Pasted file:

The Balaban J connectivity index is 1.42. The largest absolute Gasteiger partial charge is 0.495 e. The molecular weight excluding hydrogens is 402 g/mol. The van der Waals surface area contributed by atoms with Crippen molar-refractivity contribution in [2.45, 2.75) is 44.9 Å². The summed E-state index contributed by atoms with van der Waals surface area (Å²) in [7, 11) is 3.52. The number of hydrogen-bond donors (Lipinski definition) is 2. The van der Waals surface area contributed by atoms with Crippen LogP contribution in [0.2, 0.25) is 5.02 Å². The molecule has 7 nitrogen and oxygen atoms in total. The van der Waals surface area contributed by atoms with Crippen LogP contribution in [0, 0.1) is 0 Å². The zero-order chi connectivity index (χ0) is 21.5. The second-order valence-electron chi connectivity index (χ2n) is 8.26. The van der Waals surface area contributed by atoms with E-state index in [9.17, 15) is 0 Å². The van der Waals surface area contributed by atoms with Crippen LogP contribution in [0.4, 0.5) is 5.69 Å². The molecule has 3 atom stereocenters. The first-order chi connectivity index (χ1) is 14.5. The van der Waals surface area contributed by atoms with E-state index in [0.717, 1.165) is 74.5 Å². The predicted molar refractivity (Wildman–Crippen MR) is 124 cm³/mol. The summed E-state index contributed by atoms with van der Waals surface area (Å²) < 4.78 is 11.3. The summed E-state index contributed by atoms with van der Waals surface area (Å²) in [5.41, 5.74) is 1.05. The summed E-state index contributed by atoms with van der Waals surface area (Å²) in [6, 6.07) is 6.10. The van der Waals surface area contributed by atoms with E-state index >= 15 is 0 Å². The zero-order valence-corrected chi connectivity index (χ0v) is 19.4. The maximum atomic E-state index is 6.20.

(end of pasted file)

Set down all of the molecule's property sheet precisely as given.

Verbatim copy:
The Balaban J connectivity index is 1.42. The largest absolute Gasteiger partial charge is 0.495 e. The molecular weight excluding hydrogens is 402 g/mol. The van der Waals surface area contributed by atoms with Crippen molar-refractivity contribution in [2.45, 2.75) is 44.9 Å². The summed E-state index contributed by atoms with van der Waals surface area (Å²) in [7, 11) is 3.52. The number of hydrogen-bond donors (Lipinski definition) is 2. The van der Waals surface area contributed by atoms with Crippen LogP contribution in [0.2, 0.25) is 5.02 Å². The molecule has 7 nitrogen and oxygen atoms in total. The van der Waals surface area contributed by atoms with Crippen LogP contribution in [0, 0.1) is 0 Å². The zero-order chi connectivity index (χ0) is 21.5. The second-order valence-electron chi connectivity index (χ2n) is 8.26. The van der Waals surface area contributed by atoms with E-state index in [9.17, 15) is 0 Å². The van der Waals surface area contributed by atoms with Crippen LogP contribution in [0.4, 0.5) is 5.69 Å². The molecule has 3 atom stereocenters. The first-order chi connectivity index (χ1) is 14.5. The van der Waals surface area contributed by atoms with E-state index in [0.717, 1.165) is 74.5 Å². The predicted molar refractivity (Wildman–Crippen MR) is 124 cm³/mol. The summed E-state index contributed by atoms with van der Waals surface area (Å²) < 4.78 is 11.3. The summed E-state index contributed by atoms with van der Waals surface area (Å²) in [5.41, 5.74) is 1.05. The summed E-state index contributed by atoms with van der Waals surface area (Å²) in [6, 6.07) is 6.10. The van der Waals surface area contributed by atoms with E-state index >= 15 is 0 Å². The zero-order valence-corrected chi connectivity index (χ0v) is 19.4. The maximum atomic E-state index is 6.20.